Right in the middle of watching Jujutsu Kaisen, to offset it's intensity, I was looking for a light hearted anime. That is when I came across The Great Pretender. I don't know if I have mentioned this before, but my mom and sister are big anime buffs (all started with Studio Ghibli). So, because of them, I have ended up second hand watching a lot of series. Actually, it was when I had first seen The Great Pretender. I never did follow through then as with most second hand anime I have watched. Now, however, it seemed like the right time.

Starting out, I instantly fell in love with the music and the art style. It was slightly different from regular anime. It reminded of something right of the drawing board, with splashes of colorful paint. It was mesmerizing and added a layer to the story in and of itself.

So mesmerizing!

This art style become one of the main reasons that I started looking forward to watching the series. The story follows Edamura in his adventures in the world of confidence artists. From the small con games that Edamura is used to playing, he gets introduced to higher stakes by world-class crook Laurent. He follows Laurent to LA and that gets them into their first case of conning the local mafia boss, Eddie Cassano.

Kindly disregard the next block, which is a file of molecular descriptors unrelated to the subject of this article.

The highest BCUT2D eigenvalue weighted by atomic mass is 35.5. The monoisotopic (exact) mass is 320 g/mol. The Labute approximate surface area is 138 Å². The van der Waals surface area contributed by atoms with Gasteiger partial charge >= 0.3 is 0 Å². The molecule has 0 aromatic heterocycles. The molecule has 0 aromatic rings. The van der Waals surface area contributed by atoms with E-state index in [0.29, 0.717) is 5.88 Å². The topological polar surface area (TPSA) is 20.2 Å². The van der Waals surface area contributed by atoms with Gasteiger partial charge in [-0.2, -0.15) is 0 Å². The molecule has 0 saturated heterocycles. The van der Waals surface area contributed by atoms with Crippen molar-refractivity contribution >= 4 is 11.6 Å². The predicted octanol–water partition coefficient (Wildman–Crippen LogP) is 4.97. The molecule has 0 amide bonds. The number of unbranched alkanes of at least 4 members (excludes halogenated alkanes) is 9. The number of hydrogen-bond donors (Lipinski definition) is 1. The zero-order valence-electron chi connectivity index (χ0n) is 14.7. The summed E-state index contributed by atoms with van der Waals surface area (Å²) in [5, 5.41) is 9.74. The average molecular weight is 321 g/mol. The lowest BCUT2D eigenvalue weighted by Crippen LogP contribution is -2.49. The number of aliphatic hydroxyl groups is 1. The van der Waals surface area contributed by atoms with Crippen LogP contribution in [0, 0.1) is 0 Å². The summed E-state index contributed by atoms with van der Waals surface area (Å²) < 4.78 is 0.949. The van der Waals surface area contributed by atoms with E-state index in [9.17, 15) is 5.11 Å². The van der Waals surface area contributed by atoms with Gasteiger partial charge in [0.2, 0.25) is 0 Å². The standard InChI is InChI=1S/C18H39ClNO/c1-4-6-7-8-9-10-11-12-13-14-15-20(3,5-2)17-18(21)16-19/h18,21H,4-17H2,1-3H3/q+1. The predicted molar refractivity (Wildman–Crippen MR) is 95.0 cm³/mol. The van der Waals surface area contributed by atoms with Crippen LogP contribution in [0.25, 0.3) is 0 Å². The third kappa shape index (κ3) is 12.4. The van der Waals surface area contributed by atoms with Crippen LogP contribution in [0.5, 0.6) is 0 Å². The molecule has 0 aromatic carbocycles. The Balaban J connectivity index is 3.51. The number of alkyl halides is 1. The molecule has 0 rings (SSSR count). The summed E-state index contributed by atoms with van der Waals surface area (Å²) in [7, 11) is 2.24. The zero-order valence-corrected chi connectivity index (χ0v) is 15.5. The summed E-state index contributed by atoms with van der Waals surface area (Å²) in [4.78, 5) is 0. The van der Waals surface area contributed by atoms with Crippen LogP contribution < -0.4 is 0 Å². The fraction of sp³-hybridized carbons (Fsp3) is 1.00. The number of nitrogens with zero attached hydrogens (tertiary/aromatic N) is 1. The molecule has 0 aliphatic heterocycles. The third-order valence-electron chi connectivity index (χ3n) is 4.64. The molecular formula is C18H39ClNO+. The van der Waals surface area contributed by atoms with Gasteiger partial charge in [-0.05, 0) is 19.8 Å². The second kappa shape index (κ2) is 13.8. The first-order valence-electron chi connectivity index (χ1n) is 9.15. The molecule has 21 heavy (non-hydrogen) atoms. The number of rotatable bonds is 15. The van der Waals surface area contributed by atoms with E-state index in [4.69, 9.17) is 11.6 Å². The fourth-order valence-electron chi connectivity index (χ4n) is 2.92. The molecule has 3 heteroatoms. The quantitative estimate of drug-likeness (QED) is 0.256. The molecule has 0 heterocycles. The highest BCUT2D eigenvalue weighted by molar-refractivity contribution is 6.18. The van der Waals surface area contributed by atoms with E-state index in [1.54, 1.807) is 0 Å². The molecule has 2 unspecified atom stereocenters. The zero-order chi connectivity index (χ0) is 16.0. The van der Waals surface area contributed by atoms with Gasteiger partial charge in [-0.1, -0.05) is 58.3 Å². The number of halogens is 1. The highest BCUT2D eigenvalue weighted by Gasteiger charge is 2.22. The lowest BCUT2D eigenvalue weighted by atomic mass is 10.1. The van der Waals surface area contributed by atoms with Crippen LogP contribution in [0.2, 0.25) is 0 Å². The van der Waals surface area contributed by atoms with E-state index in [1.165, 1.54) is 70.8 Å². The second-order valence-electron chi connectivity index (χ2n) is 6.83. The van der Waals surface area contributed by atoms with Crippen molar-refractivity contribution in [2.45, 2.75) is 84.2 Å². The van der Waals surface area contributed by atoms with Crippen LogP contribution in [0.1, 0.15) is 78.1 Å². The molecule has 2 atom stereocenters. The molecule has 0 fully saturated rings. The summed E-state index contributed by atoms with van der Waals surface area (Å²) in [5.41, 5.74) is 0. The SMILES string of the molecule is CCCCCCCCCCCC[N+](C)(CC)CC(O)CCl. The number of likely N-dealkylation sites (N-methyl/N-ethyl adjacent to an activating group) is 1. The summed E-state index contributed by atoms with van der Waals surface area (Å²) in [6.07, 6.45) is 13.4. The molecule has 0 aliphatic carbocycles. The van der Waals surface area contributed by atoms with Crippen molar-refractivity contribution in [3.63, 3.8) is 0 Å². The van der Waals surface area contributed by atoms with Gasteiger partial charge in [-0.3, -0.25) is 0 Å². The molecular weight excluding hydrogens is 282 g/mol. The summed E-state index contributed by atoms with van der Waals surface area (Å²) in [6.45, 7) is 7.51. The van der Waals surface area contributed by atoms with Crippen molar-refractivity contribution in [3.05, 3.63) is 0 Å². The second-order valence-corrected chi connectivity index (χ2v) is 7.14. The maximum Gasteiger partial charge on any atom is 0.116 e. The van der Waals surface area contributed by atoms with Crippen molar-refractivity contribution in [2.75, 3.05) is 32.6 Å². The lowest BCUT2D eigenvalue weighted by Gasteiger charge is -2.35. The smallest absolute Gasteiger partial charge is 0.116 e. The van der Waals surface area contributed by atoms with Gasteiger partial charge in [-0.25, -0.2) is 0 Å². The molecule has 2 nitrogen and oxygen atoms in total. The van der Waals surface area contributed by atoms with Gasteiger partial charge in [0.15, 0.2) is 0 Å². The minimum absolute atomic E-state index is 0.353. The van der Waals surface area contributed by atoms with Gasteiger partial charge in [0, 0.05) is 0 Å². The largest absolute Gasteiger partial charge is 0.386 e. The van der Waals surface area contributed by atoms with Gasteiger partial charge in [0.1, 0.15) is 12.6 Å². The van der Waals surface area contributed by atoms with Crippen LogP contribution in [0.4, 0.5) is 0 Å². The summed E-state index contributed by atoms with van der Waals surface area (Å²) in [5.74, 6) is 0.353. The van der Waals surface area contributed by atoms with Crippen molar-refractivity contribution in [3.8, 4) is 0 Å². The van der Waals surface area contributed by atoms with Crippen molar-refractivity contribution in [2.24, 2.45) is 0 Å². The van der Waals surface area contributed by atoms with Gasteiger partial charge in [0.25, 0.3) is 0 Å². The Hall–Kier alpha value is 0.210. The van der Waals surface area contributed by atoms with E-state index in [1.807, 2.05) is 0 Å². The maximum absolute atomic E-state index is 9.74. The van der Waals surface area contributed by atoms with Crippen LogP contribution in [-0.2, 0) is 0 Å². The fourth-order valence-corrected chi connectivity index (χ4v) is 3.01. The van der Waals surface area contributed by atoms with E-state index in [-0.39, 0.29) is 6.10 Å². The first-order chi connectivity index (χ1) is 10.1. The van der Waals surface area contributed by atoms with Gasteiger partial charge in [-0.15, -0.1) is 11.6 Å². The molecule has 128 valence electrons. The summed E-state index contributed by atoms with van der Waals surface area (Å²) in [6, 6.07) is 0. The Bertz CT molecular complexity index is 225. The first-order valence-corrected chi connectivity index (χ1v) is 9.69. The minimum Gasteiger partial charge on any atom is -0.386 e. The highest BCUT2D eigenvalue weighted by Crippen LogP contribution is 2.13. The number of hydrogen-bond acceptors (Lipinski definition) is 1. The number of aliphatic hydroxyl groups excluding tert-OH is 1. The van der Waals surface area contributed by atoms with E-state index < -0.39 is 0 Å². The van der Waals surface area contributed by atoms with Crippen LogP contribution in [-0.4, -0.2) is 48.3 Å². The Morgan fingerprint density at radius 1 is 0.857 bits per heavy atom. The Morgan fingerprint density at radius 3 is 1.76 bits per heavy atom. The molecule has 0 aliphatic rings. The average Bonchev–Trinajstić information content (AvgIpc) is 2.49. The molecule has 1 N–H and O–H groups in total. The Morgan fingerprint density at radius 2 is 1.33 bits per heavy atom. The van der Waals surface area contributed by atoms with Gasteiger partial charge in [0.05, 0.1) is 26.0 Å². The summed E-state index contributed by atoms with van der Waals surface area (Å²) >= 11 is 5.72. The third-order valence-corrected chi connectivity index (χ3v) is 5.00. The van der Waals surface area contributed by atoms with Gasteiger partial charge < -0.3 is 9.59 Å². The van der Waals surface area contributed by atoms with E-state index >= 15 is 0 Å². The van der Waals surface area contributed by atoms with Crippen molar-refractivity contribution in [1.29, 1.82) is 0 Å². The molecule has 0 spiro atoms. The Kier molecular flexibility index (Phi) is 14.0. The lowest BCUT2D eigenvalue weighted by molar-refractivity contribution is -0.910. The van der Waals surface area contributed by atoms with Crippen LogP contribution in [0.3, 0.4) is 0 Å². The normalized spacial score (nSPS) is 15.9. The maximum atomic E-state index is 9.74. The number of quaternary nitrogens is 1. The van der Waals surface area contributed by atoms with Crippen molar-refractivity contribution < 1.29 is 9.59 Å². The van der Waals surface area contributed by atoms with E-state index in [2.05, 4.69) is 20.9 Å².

You can see the game play out predictably in the lines of Dirty Rotten Scoundrels. There is always a bigger game hidden behind the scenes. But what makes the whole anime interesting is the art (as I have already mentioned), the characters & the way they are introduced and the overall execution. You have the smart ass leader in Laurent, the mysterious veteran, Abby, the relentless arch enemy, who is actually a friend, FBI agent, Paula Dickens, aka Cynthia, and of course, the naïve newbie, Edamura.

I found it quite easy to recommend this anime to friends as this has a very low investment turnaround time. A case is done in 5 episodes and you get to see how an interesting, albeit predictable con game plays out.

Another interesting fact about the series is the use of capsule toys to convey the underlying arc. Edamura always collects a toy before the start of an adventure. The first figure he gets is of Toyotomi Hideyoshi, who rose up the ranks from peasant to warlord. It kind of signifies his similar rise from the lowly streets of Japan to the higher stakes world of LA.

Capsule Toy Vending Machines

Later adventures also feature other toys that tie into the overarchig plot and his character arc.

Final thoughts

I enjoyed watching the anime. I loved it's straightforward story-telling. You can see the ending coming miles away and yet, it's execution is worth it. It doesn't overstay it's welcome with an average of five episodes per arc and that makes it as a digestible, light hearted series to watch.

I would recommend this anime for a watch , esp. if you want to see the art of the confidence man (pun intended) and how you can see them in operation while they work on their marks.